In my younger days, and in an effort to bring this craziness to an end, or to show them how stupid they were being, I would retaliate. Once I had scattered rice krispies across the sofa, which we would continue to find, and I would snack on, for weeks. I’d even smashed my mother’s favourite vase. On one occasion I had set fire to the garden furniture. However, I’d soon got bored when these occasions went without comment or punishment. How could they ground me, or stop my pocket money, when their own behaviour was just as deplorable? And so, I had come to realise, that the best way to deal with them, was to avoid them altogether and after chasing the last unruly pea from my plate, I got up and made my way to my bedroom.

With the door closed firmly behind me, I flung myself onto the bed, spiralling mid-air, to land on my back. My chest rose and fell as a long, relieved breath, shuddered from my body. What was it with my parents, for God’s Sake? How could two professional people, behave in such an idiotic way. I was sure they weren’t from this planet. I imagined them as two extra-terrestrial beings, science and myself, had yet to understand. I’d learnt at astronomy class, that scientists had speculated for years, that there might be intelligent life out there in space, but I was struggling to find it, right here, in my home.

With my arms folded across my chest, I stared at the astronomy poster on my ceiling. One corner had become unstuck from its blu-tack, making it look like the planets and constellations, could just slip, right out of space - spinning through light years, out of control. I realised that even though light years separated them, from me, the domino effect would warp across the galaxy, sending us all into a cataclysmic, catastrophe. I shuddered again. Space had always made me feel small, helpless, and insignificant, much like I did right now, here in my own home. I had no control of my parents and their fights and my appeals and petitions had come to nothing. And do you know what, I was sick of trying and sick of waiting and sick of being in this constant zone of avoidance. It would take more that blu-tack to sort this madness out, in fact a meteorite could drop into our living room and my parents would carry on as before, so wound up in their own universe, to even care or notice.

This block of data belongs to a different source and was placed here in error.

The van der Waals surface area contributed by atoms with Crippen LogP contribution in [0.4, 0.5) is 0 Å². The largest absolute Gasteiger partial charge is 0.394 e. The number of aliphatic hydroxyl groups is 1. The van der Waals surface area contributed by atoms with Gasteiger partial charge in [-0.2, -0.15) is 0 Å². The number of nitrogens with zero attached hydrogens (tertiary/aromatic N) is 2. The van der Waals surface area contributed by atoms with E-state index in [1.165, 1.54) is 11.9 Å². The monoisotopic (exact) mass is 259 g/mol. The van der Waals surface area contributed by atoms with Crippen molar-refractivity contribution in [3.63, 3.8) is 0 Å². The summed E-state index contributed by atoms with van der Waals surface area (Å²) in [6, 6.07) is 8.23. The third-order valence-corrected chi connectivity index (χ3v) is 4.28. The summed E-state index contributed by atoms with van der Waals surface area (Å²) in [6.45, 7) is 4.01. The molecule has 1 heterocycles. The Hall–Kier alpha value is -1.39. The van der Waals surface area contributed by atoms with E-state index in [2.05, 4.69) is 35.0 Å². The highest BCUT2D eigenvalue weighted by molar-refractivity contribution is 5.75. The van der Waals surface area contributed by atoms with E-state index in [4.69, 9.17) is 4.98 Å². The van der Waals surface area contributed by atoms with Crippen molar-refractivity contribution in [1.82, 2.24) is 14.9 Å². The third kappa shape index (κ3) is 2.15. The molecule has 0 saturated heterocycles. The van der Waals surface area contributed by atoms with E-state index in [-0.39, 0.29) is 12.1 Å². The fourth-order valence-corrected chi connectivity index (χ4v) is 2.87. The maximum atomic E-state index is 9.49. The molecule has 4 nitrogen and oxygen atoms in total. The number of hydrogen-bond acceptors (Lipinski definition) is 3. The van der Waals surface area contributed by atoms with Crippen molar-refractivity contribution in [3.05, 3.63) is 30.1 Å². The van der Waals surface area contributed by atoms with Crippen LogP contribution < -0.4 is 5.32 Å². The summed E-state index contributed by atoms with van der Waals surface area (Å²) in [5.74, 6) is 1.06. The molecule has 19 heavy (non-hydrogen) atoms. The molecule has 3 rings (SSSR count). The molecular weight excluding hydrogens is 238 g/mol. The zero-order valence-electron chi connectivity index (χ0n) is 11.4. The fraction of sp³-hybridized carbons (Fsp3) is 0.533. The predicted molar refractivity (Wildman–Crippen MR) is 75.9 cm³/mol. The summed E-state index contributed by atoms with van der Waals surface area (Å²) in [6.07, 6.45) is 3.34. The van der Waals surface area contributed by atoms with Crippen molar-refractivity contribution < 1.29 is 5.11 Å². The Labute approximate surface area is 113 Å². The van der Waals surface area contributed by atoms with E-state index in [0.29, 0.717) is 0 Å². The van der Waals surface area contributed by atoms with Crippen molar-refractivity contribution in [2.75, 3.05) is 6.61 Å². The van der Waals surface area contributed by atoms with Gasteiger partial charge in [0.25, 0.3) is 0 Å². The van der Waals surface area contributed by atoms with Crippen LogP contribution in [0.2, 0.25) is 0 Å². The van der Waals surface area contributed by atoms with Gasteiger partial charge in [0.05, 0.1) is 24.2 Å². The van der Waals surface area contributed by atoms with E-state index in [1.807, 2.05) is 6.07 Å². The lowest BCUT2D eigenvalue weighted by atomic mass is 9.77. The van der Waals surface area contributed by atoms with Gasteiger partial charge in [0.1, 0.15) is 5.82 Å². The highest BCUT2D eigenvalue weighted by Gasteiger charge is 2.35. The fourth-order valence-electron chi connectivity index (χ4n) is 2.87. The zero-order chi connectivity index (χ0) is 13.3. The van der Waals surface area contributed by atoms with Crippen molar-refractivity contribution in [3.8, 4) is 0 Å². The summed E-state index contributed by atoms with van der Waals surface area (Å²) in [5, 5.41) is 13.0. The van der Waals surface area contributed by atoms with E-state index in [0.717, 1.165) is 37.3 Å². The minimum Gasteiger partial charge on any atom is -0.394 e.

What would it take, I wondered, as I lay there, fantasizing, searching for answers?

It would take…. It would take…it would take leaving. That’s what it would take. I would leave. I would find my own zone, preferably on another time zone. It took me ten minutes to pack my ruck-sac and two to pull down the corner of the poster, so the other three corners left the ceiling. I didn’t know where I was heading, and this map wouldn’t help, but it would remind me I had all the time and space, to work it out. As I closed the front door behind me and walked down the drive, I heard the splinter of glass and saw the TV crash through the living room window. I shook my head and kept on walking, and walking on...